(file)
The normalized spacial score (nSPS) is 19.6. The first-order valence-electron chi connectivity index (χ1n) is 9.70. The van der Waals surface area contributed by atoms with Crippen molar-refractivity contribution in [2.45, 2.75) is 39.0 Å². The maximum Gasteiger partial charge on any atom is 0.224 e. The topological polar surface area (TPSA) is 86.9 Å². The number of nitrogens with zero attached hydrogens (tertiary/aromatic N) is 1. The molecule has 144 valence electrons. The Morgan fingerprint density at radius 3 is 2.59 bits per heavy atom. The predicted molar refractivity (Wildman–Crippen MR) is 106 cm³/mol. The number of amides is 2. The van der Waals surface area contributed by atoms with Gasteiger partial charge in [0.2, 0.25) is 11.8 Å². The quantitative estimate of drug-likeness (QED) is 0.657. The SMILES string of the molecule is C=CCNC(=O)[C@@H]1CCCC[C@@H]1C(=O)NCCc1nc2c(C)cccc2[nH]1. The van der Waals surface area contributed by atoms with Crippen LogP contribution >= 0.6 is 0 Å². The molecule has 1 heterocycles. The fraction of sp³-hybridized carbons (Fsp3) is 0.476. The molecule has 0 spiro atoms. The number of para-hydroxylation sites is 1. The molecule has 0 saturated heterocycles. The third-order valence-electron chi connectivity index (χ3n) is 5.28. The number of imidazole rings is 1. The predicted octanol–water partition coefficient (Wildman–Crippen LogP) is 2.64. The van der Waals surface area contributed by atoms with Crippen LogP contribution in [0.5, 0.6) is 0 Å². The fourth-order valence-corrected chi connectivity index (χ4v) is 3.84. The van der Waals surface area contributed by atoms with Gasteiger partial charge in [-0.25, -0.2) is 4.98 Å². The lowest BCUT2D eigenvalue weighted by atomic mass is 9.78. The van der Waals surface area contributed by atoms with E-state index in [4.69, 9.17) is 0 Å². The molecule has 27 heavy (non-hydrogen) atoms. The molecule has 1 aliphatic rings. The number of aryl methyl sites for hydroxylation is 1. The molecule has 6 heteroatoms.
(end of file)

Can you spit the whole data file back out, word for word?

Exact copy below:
The normalized spacial score (nSPS) is 19.6. The first-order valence-electron chi connectivity index (χ1n) is 9.70. The van der Waals surface area contributed by atoms with Crippen molar-refractivity contribution in [2.45, 2.75) is 39.0 Å². The maximum Gasteiger partial charge on any atom is 0.224 e. The topological polar surface area (TPSA) is 86.9 Å². The number of nitrogens with zero attached hydrogens (tertiary/aromatic N) is 1. The molecule has 144 valence electrons. The Morgan fingerprint density at radius 3 is 2.59 bits per heavy atom. The predicted molar refractivity (Wildman–Crippen MR) is 106 cm³/mol. The number of amides is 2. The van der Waals surface area contributed by atoms with Gasteiger partial charge in [0.2, 0.25) is 11.8 Å². The quantitative estimate of drug-likeness (QED) is 0.657. The SMILES string of the molecule is C=CCNC(=O)[C@@H]1CCCC[C@@H]1C(=O)NCCc1nc2c(C)cccc2[nH]1. The van der Waals surface area contributed by atoms with Crippen LogP contribution >= 0.6 is 0 Å². The molecule has 1 heterocycles. The fraction of sp³-hybridized carbons (Fsp3) is 0.476. The molecule has 0 spiro atoms. The number of para-hydroxylation sites is 1. The molecule has 0 saturated heterocycles. The third-order valence-electron chi connectivity index (χ3n) is 5.28. The number of imidazole rings is 1. The predicted octanol–water partition coefficient (Wildman–Crippen LogP) is 2.64. The van der Waals surface area contributed by atoms with Crippen LogP contribution in [0.5, 0.6) is 0 Å². The fourth-order valence-corrected chi connectivity index (χ4v) is 3.84. The van der Waals surface area contributed by atoms with Gasteiger partial charge in [-0.25, -0.2) is 4.98 Å². The lowest BCUT2D eigenvalue weighted by atomic mass is 9.78. The van der Waals surface area contributed by atoms with E-state index in [4.69, 9.17) is 0 Å². The molecule has 27 heavy (non-hydrogen) atoms. The molecule has 1 aliphatic rings. The number of aryl methyl sites for hydroxylation is 1. The molecule has 6 heteroatoms.